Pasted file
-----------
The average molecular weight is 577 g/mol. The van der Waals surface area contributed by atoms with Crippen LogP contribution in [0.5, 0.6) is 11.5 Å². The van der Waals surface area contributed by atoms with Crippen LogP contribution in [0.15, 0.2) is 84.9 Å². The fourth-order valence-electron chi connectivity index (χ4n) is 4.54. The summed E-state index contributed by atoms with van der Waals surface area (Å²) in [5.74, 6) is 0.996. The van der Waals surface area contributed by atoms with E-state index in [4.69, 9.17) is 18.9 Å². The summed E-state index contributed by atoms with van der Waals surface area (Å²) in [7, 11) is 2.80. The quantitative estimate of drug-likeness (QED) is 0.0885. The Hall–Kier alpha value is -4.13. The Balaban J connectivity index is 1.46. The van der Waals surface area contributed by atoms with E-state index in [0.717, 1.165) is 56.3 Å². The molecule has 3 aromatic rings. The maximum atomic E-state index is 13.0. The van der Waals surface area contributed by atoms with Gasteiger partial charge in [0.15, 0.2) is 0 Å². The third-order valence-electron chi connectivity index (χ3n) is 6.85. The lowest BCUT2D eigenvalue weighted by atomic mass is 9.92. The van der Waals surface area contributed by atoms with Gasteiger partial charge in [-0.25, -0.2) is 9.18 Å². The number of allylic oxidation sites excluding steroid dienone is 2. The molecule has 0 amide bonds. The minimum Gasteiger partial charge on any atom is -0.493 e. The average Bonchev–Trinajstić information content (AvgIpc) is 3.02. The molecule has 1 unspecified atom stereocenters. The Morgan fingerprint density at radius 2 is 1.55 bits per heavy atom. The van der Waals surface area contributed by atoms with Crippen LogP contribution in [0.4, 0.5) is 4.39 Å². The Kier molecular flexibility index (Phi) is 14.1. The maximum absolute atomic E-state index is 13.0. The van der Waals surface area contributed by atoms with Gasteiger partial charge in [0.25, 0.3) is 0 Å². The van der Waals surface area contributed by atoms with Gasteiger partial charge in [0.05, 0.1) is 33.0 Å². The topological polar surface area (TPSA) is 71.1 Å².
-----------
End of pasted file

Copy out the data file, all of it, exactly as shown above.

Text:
The average molecular weight is 577 g/mol. The van der Waals surface area contributed by atoms with Crippen LogP contribution in [0.5, 0.6) is 11.5 Å². The van der Waals surface area contributed by atoms with Crippen LogP contribution in [0.15, 0.2) is 84.9 Å². The fourth-order valence-electron chi connectivity index (χ4n) is 4.54. The summed E-state index contributed by atoms with van der Waals surface area (Å²) in [5.74, 6) is 0.996. The van der Waals surface area contributed by atoms with E-state index in [4.69, 9.17) is 18.9 Å². The summed E-state index contributed by atoms with van der Waals surface area (Å²) in [7, 11) is 2.80. The quantitative estimate of drug-likeness (QED) is 0.0885. The Hall–Kier alpha value is -4.13. The Balaban J connectivity index is 1.46. The van der Waals surface area contributed by atoms with E-state index in [0.717, 1.165) is 56.3 Å². The molecule has 3 aromatic rings. The maximum atomic E-state index is 13.0. The van der Waals surface area contributed by atoms with Gasteiger partial charge in [0.15, 0.2) is 0 Å². The third-order valence-electron chi connectivity index (χ3n) is 6.85. The lowest BCUT2D eigenvalue weighted by atomic mass is 9.92. The van der Waals surface area contributed by atoms with Gasteiger partial charge in [-0.25, -0.2) is 9.18 Å². The number of allylic oxidation sites excluding steroid dienone is 2. The molecule has 0 amide bonds. The minimum Gasteiger partial charge on any atom is -0.493 e. The average Bonchev–Trinajstić information content (AvgIpc) is 3.02. The molecule has 1 unspecified atom stereocenters. The Morgan fingerprint density at radius 2 is 1.55 bits per heavy atom. The van der Waals surface area contributed by atoms with Crippen LogP contribution in [0.4, 0.5) is 4.39 Å². The Kier molecular flexibility index (Phi) is 14.1. The maximum absolute atomic E-state index is 13.0. The van der Waals surface area contributed by atoms with Gasteiger partial charge in [0.25, 0.3) is 0 Å². The van der Waals surface area contributed by atoms with Gasteiger partial charge in [0.05, 0.1) is 33.0 Å². The topological polar surface area (TPSA) is 71.1 Å².